Cute as a button, smart and funny. A bit morbid at times. Casually lethal.
I’ve been thinking.
Yeah yeah bad idea. Whatever.
“You kill one-hundred people a minute. Right?” I ask her.
“And there’s other animals that need to die.”
“All over the world.”
“Yes and you are wondering how I manage it.”
“You don’t have to tell me if you don’t want to.”
Weak sauce. She reaches up and pinches my cheek for it.
Note to self: Death is ruthless.
“I’m not here,” she says. “At least not all of me. It’s hard to explain in words. Most of me is away. I can’t even say at any moment what all is being done in my name.”
“But the part of you that is here now —” I begin, not quite forming a question.
“— Is the part that thinks,” she finishes for me. “There is just this one of me who actually knows even though all parts of me are the same. I wish I could explain it clearly.” She pauses a moment then continues. “Imagine that most killing is mindless work. It is not, but just say it is. Then imagine that some killings require acknowledgement — a witness of sorts— and then this part of me must be there for there is only the one who knows.”
I’m about to ask what kind of killings those would be when I decide not to go there.
We walk on a ways and she says, “In fact I must be somewhere else just now. I shouldn’t be long, but you never know. Will you wait for me?”
What kind of question is that?
It’s a beautiful day. People are walking around in couples or alone, others are strewn across the sand on blankets. Children running.
I feel like I was just talking to someone. It was a girl but I didn’t get her name. She was really nice. Or maybe creepy. Though creepy can be nice too if packaged well.
This girl had the best packaging ever. I turn and look around wondering where she’s gone. Then I remember.
It was death.
My chin drops to my chest and I rub at my eyes with a hand. I’d nearly forgotten her. Death had been away five seconds and I’d forgotten.
I wonder if this is going to happen very often.
Looking around I notice a bench. There is an old woman sitting on one end feeding bread crumbs to a mob of pigeons that has collected around her feet. I walk over and sit down. She looks to be 90 and is very thin with wispy white hair pinned up under a small straw hat.
“Nice day,” I offer.
She doesn’t notice me. Maybe she’s deaf.
I people-watch, feeling invisible and wondering suddenly if in fact I am.
Death sits down next to me on the far end of the bench and gathers up my arm in hers.
“Miss me much?” she asks. She had been gone less than three minutes.
“I was heartbroken,” I lie artfully. “Don’t ever do that again.”
She beams up at me radiantly. What a beauty.
The lady down the bench is now looking over at us.
Death looks up at me quizzically, then leans over and peers around me at the woman and politely asks her, “Is it time?”
The old woman appears momentarily confused. But then she sits back and considers the question before smiling softly and saying in a tired but steady voice, “Yes child, I feel it is time.”
Death as a child. Sure, why not.
Death releases my arm and gets up from the bench. She walks around to kneel before the old woman, who looks on death with serene acceptance. Death then rises up slowly and without touching the woman in any other way, kisses her on the cheek.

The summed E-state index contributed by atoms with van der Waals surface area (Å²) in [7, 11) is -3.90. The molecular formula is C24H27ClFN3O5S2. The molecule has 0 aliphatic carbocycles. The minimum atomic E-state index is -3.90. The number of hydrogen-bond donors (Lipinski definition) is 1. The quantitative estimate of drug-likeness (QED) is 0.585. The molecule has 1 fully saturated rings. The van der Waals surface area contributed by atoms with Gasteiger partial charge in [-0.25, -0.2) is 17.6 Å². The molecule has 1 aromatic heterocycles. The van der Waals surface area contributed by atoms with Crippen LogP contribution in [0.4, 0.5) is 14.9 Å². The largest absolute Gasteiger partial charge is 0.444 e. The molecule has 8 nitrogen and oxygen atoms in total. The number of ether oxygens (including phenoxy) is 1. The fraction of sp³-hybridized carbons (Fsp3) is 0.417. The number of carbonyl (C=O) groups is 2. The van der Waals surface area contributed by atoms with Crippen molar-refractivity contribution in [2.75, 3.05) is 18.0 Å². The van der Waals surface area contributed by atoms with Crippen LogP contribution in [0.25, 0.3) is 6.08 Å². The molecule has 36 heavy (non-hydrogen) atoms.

The old body slumps into itself as the scaffolding of a long life leaves it behind. Death catches the dead woman’s body easily then turns in place and lays it down beside the bench among the pigeons and bread crumbs, cradling the wizened old head in one hand until it rests on the ground.
Death is beautiful. I had no idea.
Death straightens and steps around the corpse of the old woman, and then indicates that I should join her. We walk away and its as if a curtain rises behind us. People nearby suddenly notice the dead woman and rush to her side. They gently prod her and try to coax a response but by now she is far away.
We are away too, walking arm-in-arm down the sidewalk, splitting the crowd before us the way a ship parts the sea. Death does not look back.
“She could see you,” I observe.
“She needed me.”
“Is that why I can see you?”
“I’m still not sure why you can see me. You do not need me.”
I think I might need her, but not like that.
“Is that why we came on this walk?” I pursue.
“You want to go somewhere else?”
“That’s not what I meant. I like being with you wherever you need to take us. But it seems you handle some things personally and others you don’t. Did we have to be here for someone? For her?”
Death is silent a moment before she says, “Perhaps.”
There’s something death is not telling me.
“It was necessary, that’s all,” she continues suddenly. “I am summoned. I go. I kill and then I go somewhere else.”
“Your choosing seems random,” I say though I immediately regret it. I’ve just accused death of being arbitrary and capricious.
“I’ve already told you it is random,” death reminds me just as I’m about to launch into an apology. “And yet it isn’t. It is — necessary. I am summoned and I must answer the call.”
As simple as being summoned? Perhaps it is. But by whom? And if we were not here for that old woman, then for what reason? And why is it so hard to discuss all this?
She squeezes my hand in hers. “I am not accustomed to explaining these things. And your language does not contain the right words though other cultures can speak of it. I think it is something you have to long endure before you can understand it. Those few cultures that knew endurance before time understood the purpose of death.”
I’m not sure why she’s necessary, but death knows and she’s not telling me. Perhaps I’m not ready. Probably I’ll understand eventually, before I am gone, why death is necessary. It’s all somewhat confusing now but it’s also very exciting.
Learning a new language from living with death.